1972 Silver Wedding Crown Coin: Is It Worth Anything Or Rare?

The 1972 Silver Wedding crown was minted the year after decimalisation to commemorate the Silver Anniversary of the Royal Wedding between Queen Elizabeth II and Prince Philip, the Duke of Edinburgh; but how much is the coin worth today?

For uncirculated cupro-nickel versions of the coin, you can expect to pay around £1.37 according to the latest values on eBay. The proof version issued in the 1972 coinage set sells for between £20 and £30, and the silver proof version goes for as much as £60 at some coin retailers.

In the rest of this article, we’ll explore the fascinating history behind the coin as well as how rare it is and what versions of it were issued.

Let’s get into it.

1972 Silver Wedding Crown Design

The obverse of the coin features the second portrait of her Majesty. In this portrait, the Queen wears the Girls of Great Britain and Ireland diamond tiara which was a wedding gift.

The reverse design shows the letter EP – for Elizabeth and Philip – with a background of foliage and a figure of Eros in the middle, symbolising the Ancient Greek philosophy of love.

Interestingly, this design does not feature the value of the coin on it, unlike today’s coins.

Are There Any Other Versions Of The Coin?

There were two versions of the coin introduced – the standard cupro-nickel uncirculated version alongside a silver proof version. A third proof version was introduced in the 1972 Coinage of Great Britain & Northern Ireland coin set that was actually issued in 1976.

This is common practice for commemorative coins, as the Royal Mint likes to produce proof versions for collectors to buy alongside the standard version of the coin.

How Many Were Minted?

The mintage figures for each of the versions of the coin can be found below:

VersionMintage
Cupro-nickel7,452,000
Proof Version (1972 Coinage Set issued in 1976)150,000
Silver Proof100,000
Mintage figures for the 1972 Silver Wedding Crown coin

It’s important to note that the coins were not issued for standard circulation, as the Crown became much more of a commemorative coin in the 20th century compared to centuries before when it was an ordinary circulating coin that would be used in daily life.

Does This Mean It Is Rare?

Relatively speaking the cupronickel version’s mintage is quite high at almost seven and a half million. Since the coin was highly collectable at the time it is likely that a lot of them remain in possession as well; so it’s safe to assume that this version isn’t very rare.

The proof version that was confusingly issued in 1976 as part of a 1972-dated coinage set had a mintage of 150,000 but was not issued in silver. This is still a very small mintage number and is reflected in the average sale price of between £20 and £30.

The silver version, on the other hand, had a very small mintage of just 100,000 which makes it very rare. This version sells for up to £60 on online coin retailers, which reflects the rarity as well as the silver metal used to create it.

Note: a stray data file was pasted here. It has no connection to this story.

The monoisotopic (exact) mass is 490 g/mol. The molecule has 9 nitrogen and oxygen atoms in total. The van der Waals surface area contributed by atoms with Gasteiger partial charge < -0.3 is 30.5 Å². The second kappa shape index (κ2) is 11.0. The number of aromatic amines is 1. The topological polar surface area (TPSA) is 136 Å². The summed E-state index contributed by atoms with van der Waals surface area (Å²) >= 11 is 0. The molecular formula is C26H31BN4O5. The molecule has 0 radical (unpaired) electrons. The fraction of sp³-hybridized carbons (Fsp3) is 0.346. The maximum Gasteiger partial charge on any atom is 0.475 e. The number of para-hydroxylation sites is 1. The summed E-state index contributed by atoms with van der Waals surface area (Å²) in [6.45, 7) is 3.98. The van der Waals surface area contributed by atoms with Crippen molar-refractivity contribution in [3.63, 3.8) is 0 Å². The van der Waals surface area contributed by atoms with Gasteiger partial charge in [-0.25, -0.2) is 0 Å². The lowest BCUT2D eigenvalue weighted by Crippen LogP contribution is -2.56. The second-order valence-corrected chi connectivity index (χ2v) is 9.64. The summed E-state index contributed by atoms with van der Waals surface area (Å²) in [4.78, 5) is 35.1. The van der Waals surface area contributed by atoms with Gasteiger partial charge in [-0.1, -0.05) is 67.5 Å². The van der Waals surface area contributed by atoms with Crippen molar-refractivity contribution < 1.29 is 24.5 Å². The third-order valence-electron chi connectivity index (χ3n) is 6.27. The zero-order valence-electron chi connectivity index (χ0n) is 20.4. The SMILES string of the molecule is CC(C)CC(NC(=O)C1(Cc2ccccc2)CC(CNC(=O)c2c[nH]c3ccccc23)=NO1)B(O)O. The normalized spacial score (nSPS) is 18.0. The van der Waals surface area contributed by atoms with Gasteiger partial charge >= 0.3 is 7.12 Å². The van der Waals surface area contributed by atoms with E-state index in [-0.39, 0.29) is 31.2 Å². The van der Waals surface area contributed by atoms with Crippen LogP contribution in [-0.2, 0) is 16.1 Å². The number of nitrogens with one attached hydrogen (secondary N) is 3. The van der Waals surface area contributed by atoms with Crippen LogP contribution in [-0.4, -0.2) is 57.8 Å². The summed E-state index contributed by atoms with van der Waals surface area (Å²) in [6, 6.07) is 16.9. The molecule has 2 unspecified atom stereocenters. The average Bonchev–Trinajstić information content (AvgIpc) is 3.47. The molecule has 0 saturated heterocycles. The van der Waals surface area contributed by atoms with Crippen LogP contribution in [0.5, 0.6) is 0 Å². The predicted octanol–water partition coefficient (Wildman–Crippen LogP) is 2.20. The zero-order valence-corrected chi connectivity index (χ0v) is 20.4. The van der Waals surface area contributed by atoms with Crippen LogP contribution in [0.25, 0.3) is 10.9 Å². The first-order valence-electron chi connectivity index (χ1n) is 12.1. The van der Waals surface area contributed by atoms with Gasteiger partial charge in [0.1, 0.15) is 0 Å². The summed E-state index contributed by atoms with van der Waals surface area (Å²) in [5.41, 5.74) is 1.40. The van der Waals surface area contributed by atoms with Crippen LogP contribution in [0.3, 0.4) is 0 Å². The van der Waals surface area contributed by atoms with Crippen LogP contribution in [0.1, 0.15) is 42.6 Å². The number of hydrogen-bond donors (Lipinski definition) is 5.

How Do You Tell The Difference Between The Two Versions?

The silver version of the coin was issued in a green case with a certificate of authenticity.

If you don’t have the certificate, then you may need to get in touch with a specialist who can use a special machine to check whether the coin is silver or not.

The proof version was issued in the 1972 coinage set, so you would need to have access to the entire set to differentiate it from the regular cupro-nickel version.

History Of The Coin

The 1972 Silver Wedding Crown coin has a lot of historical value.

First and foremost it was minted to commemorate the Silver Anniversary of the Royal Wedding between Princess Elizabeth and Philip Mountbatten which took place on Thursday 20 November 1947 at Westminster Abbey in London.

The wedding took place just two years after the Second World War, another historic event that has since been commemorated on some newer coins such as the 2005 World War 2 £2 coin.

A few years after the wedding Princess Elizabeth would succeed to the throne becoming Queen following the death of her father, King George, on 5 February 1952.

Decimalisation

Another very interesting topic surrounding this coin is that it was minted in 1972, the year after decimalisation.

Decimalisation had a profound impact on the currency as the sub-units of the pound were changed. Prior to decimalisation, one pound was worth 20 shillings, and one shilling was worth 12 pence meaning one pound was 240 pence.

This is interesting because a Crown had a face value of five shillings before decimalisation, and since the 1972 Silver Wedding crown was the first one to be minted post-decimalisation it had a face value of 25 pence instead.

It was also technically the first commemorative coin of the decimal era; making it clear to see why coin enthusiasts like the coin so much.

It’s important to note that the face value of Crown coins has since increased to £5 in 1990 due to the size and weight of the coin.

Final Thoughts